And a Third Post on Tibble: Thoughts on Revenue Sharing and the Small Recovery for the Class

A few more thoughts to round out my run of posts (you can find them here and here) on the Ninth Circuit’s opinion in Tibble. First of all, where does revenue sharing go as a theory of liability at this point? The Ninth Circuit essentially eviscerated that theory, and I doubt it has much staying power anymore, at least as a central claim in class action litigation. Revenue sharing hasn’t, generally speaking, had much traction in court, and I think it is because, at some level, judges understand that someone has to pay for the plan’s operations. That said, you should still expect to see it as a claim in cases against DC plans and their vendors, even if only as a tag along, with liability only likely to follow in cases where someone comes up with a smoking gun showing that the plan sponsor acted in ways harmful to participants specifically because of a desire to save money for the plan sponsor through its revenue sharing decisions. But revenue sharing in and of itself as an improper act or a fiduciary breach that can warrant damages? Probably not much of a future for such claims.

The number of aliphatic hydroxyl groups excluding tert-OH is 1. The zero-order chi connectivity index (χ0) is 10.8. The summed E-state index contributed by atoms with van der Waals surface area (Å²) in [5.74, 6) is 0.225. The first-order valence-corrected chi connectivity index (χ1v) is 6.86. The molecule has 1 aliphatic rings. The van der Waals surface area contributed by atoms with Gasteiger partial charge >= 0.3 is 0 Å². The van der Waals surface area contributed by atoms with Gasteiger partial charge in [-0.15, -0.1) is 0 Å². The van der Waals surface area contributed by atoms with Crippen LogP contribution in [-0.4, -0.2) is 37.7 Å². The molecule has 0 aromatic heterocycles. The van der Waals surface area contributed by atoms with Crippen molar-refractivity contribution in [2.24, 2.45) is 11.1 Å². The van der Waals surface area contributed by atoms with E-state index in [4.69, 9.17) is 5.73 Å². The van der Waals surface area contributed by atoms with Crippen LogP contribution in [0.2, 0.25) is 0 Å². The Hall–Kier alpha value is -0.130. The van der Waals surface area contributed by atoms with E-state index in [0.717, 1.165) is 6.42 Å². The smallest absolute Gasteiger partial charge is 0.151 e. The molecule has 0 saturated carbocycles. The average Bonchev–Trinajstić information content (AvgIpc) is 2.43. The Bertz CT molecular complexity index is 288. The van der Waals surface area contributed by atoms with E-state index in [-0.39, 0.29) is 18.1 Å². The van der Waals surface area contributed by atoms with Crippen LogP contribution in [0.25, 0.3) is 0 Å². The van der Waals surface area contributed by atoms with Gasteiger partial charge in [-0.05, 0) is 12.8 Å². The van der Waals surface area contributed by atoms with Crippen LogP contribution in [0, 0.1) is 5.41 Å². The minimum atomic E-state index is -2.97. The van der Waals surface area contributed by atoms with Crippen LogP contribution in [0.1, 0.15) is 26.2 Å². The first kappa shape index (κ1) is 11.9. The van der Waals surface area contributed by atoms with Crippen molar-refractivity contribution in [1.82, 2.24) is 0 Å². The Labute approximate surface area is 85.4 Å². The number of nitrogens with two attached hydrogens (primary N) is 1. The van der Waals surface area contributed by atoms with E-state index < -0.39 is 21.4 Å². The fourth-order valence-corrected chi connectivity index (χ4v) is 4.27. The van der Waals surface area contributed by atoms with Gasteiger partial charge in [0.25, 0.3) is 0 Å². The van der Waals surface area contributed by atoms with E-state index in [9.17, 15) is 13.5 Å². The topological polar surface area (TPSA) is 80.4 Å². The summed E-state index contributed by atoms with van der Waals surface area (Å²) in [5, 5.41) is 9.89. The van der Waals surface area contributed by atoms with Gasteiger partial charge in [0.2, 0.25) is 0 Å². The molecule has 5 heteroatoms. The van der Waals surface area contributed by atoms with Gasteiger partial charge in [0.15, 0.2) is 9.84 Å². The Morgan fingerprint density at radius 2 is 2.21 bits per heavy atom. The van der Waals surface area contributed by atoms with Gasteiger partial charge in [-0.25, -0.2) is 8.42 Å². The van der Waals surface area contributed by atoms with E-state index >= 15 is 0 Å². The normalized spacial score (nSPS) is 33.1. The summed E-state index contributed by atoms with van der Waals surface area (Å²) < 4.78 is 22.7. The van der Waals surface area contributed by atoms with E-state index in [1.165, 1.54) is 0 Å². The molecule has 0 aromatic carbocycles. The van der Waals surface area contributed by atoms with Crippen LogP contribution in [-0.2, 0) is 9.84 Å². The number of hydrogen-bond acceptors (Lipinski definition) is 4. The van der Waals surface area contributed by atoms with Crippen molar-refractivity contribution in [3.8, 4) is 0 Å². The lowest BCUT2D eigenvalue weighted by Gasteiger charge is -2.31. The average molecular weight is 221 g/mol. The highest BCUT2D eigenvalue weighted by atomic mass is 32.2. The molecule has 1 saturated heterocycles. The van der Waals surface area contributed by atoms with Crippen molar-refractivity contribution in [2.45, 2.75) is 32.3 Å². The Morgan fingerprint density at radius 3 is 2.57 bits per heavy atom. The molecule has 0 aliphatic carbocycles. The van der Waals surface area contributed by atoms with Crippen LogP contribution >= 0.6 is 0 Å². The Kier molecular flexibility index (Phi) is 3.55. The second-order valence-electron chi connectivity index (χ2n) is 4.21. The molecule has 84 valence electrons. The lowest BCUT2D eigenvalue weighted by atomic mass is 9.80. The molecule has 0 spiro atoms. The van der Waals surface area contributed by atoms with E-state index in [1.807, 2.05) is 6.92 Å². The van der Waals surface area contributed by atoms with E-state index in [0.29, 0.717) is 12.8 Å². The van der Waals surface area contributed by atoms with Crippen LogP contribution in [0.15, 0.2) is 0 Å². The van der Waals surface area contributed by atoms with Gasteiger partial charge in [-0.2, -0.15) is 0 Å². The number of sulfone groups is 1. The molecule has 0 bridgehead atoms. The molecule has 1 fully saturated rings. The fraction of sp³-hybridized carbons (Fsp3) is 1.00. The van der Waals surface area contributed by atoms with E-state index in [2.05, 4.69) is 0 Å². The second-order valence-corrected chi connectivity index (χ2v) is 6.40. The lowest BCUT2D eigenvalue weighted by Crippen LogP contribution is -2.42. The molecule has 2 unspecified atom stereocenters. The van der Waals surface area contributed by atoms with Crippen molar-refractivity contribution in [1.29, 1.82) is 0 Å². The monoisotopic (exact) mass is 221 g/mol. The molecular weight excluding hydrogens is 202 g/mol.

Second, there is a lot of talk about the expansion of litigation against DC plans and their providers, and has been for sometime now. How does that fit with the minimal recovery by the class in Tibble? To some extent, Tibble, although affirming a trial court award to the class, is not much of a victory, given that the class only recovered a few hundred thousand dollars. In fact, to call it a victory for the plaintiffs, while correct , reminds me of nothing so much as the comment of British General Henry Clinton after the Battle of Bunker Hill, when he noted, given the extent of British casualties, that “"a few more such victories would have surely put an end to British dominion in America." Likewise, a few more victories similar to this one for class plaintiffs in excessive fee cases will put an end to this area of litigation quicker than anything else could, as these types of cases simply would no longer be worth the costs and risks to the class action plaintiffs’ bar. However, it is important to remember that the dollar value of the recovery in Tibble was likely driven down substantially by the statute of limitations ruling, which took much of the time period of potential overcharging out of the case and with it, presumably much of the recovery. If participants bring suit over fees closer to the time that the investment menu that included the excessive fees was created, they will not face that barrier to recovery and the likely recovery could easily be high enough to justify the risks and costs of suit. This, interestingly, is where fee disclosure should come into play – participants, and thus the plaintiffs’ bar, should have enough information about fees to bring suit early enough to avoid the statute of limitations problem that impacted the plaintiffs in Tibble. As a result, there should be more than enough potential recovery in many possible excessive fee cases to motivate plaintiffs’ lawyers to pursue the claims.